I’m not perfect with all this. Pens and teabags are still in everlasting supply at home.

We have a pretty diverse tea collection. I’m slowly building up the loose leaf tea by making it myself or shopping at specialty stores. It’s hard to tell, but apparently the majority of tea bags are made from plastic and are not compostable. My mum used to always compost our teabags so I can sense her disapproval if I throw them in landfill 😜. If anyone has any resources, I’d love to know more on this topic.

Being married to an illustrator, we have a never ending stockpile of @sharpie pens. He’s now almost entirely digitised his drawing technique. When the time comes to eventually buy again, I’ll be looking at pencils. Got a brand that you like? I’d love to know if there’s a pencil that can as act a substitute for smooth markers.


Over 80% of Australians can recycle milk and juice cartons. 

YES these tetra packs are recyclable, depending on where you’re located. Over 80% of Australians can recycle milk and juice cartons.

“Milk and juice cartons are made from a material called liquid paperboard (LPB), which is constructed from cardboard with layers of plastic, and in the case of long-life products, a thin layer of aluminium foil. Cardboard makes up the largest proportion of these materials – about 88% of Tetra Pak 1 litre fresh milk carton for example.” – Recyclingnearyou.com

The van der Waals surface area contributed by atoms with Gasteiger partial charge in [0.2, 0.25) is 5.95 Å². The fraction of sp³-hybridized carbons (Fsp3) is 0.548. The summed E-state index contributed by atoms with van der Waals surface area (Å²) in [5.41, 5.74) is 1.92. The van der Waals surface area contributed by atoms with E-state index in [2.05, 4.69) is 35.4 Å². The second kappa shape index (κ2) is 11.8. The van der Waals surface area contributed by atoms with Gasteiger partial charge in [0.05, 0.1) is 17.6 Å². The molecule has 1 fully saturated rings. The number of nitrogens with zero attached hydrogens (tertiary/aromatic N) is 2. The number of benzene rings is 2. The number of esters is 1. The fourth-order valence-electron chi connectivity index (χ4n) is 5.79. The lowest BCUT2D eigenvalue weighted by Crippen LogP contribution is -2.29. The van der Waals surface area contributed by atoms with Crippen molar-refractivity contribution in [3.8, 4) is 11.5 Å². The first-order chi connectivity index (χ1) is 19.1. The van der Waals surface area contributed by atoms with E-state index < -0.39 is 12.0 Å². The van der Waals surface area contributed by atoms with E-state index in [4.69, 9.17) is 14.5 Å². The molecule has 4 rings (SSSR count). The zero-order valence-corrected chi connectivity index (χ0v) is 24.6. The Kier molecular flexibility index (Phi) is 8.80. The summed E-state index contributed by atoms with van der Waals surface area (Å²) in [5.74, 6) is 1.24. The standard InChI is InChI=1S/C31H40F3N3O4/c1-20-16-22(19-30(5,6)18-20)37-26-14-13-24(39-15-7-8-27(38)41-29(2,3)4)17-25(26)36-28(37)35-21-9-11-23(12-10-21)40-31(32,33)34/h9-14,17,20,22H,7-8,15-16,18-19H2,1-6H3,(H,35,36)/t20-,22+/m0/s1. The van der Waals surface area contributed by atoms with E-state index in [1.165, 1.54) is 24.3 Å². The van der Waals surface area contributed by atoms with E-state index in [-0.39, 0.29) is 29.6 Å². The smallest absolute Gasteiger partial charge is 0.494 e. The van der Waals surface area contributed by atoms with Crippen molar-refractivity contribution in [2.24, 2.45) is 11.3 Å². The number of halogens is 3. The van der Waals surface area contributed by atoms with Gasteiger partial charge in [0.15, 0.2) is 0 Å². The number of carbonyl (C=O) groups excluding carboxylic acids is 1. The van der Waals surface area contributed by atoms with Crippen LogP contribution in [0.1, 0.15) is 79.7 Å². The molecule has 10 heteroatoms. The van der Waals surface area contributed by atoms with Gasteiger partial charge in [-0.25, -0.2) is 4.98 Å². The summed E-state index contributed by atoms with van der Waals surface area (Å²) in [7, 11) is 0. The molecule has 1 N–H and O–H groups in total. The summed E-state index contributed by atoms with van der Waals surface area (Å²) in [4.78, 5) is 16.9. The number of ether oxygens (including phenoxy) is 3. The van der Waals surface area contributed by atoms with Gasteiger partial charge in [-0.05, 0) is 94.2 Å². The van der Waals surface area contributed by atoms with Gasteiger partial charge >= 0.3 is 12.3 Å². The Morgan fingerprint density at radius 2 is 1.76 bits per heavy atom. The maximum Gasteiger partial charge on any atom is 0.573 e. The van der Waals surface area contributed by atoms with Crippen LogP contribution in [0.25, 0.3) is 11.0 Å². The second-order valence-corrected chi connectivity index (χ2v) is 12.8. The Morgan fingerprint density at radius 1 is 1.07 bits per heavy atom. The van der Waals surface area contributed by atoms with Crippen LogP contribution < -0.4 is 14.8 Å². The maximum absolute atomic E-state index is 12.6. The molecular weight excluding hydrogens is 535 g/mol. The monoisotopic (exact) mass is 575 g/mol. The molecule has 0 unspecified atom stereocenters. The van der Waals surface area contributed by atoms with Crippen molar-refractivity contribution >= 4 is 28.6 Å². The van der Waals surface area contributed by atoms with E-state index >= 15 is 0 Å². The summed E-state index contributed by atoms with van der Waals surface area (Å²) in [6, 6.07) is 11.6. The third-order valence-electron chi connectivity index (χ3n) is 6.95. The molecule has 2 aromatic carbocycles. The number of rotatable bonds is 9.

I sometimes ask Sustainability Victoria for clarification. They are really helpful and have confirmed that they are recyclable in Melbourne. When in doubt, it’s really easy to ask your local council or advisory board via Twitter. Recycling is often flawed (ie the whole container might not be recycled, only parts of it) and it isn’t the end goal of zero waste, but it’s nice to have this low waste option when we need it.


By demand: Why am I not vegan?

My dietary requirement is “vegetarian-preference / no onion”. By demand, here’s your “Why isn’t she vegan?” post 😜

Our household has three humans and a dog 😀🙃🤓🐺. One of us is diabetic. By eating more nuts, mushrooms and leafy greens, all three humans have reduced their meat/dairy intake significantly. I take a non-pious, anti-evangelical approach to environmentalism. This is why I will never tell a friend what they should/shouldn’t eat or how their plastic product is polluting our planet. I maintain a positive, supportive stance, forever learning from others. Ensuring psychological safety is paramount.

When I cut out major meat consumption 8 years ago, I decided to only boycott beef, lamb and pig. This way, my partner (who is such a great cook that he should be a chef #justsayin) can still experiment with different cooking styles. If he wants to cook red meat, we have kangaroo. One dose of red meat per week seems to work well. I’m ok with this low level of consumption.